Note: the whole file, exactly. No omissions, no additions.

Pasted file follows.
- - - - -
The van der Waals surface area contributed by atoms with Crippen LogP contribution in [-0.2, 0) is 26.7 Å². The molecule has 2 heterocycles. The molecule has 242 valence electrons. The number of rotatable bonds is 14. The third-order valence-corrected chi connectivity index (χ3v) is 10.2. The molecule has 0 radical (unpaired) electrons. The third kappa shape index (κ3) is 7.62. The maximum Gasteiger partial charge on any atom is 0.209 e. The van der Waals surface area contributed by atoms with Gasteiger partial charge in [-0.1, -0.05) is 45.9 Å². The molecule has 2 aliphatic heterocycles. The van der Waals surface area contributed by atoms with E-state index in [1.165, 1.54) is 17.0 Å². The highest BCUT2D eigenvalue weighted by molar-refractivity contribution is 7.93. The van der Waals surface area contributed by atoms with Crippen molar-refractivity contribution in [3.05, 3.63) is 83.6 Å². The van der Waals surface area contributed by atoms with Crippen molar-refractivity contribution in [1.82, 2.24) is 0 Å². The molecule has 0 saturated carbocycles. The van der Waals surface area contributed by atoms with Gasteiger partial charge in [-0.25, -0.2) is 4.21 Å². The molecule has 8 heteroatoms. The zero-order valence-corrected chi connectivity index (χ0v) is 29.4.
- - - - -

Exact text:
The van der Waals surface area contributed by atoms with Crippen LogP contribution in [-0.2, 0) is 26.7 Å². The molecule has 2 heterocycles. The molecule has 242 valence electrons. The number of rotatable bonds is 14. The third-order valence-corrected chi connectivity index (χ3v) is 10.2. The molecule has 0 radical (unpaired) electrons. The third kappa shape index (κ3) is 7.62. The maximum Gasteiger partial charge on any atom is 0.209 e. The van der Waals surface area contributed by atoms with Gasteiger partial charge in [-0.1, -0.05) is 45.9 Å². The molecule has 2 aliphatic heterocycles. The van der Waals surface area contributed by atoms with E-state index in [1.165, 1.54) is 17.0 Å². The highest BCUT2D eigenvalue weighted by molar-refractivity contribution is 7.93. The van der Waals surface area contributed by atoms with Crippen molar-refractivity contribution in [3.05, 3.63) is 83.6 Å². The van der Waals surface area contributed by atoms with Crippen molar-refractivity contribution in [1.82, 2.24) is 0 Å². The molecule has 0 saturated carbocycles. The van der Waals surface area contributed by atoms with Gasteiger partial charge in [-0.25, -0.2) is 4.21 Å². The molecule has 8 heteroatoms. The zero-order valence-corrected chi connectivity index (χ0v) is 29.4.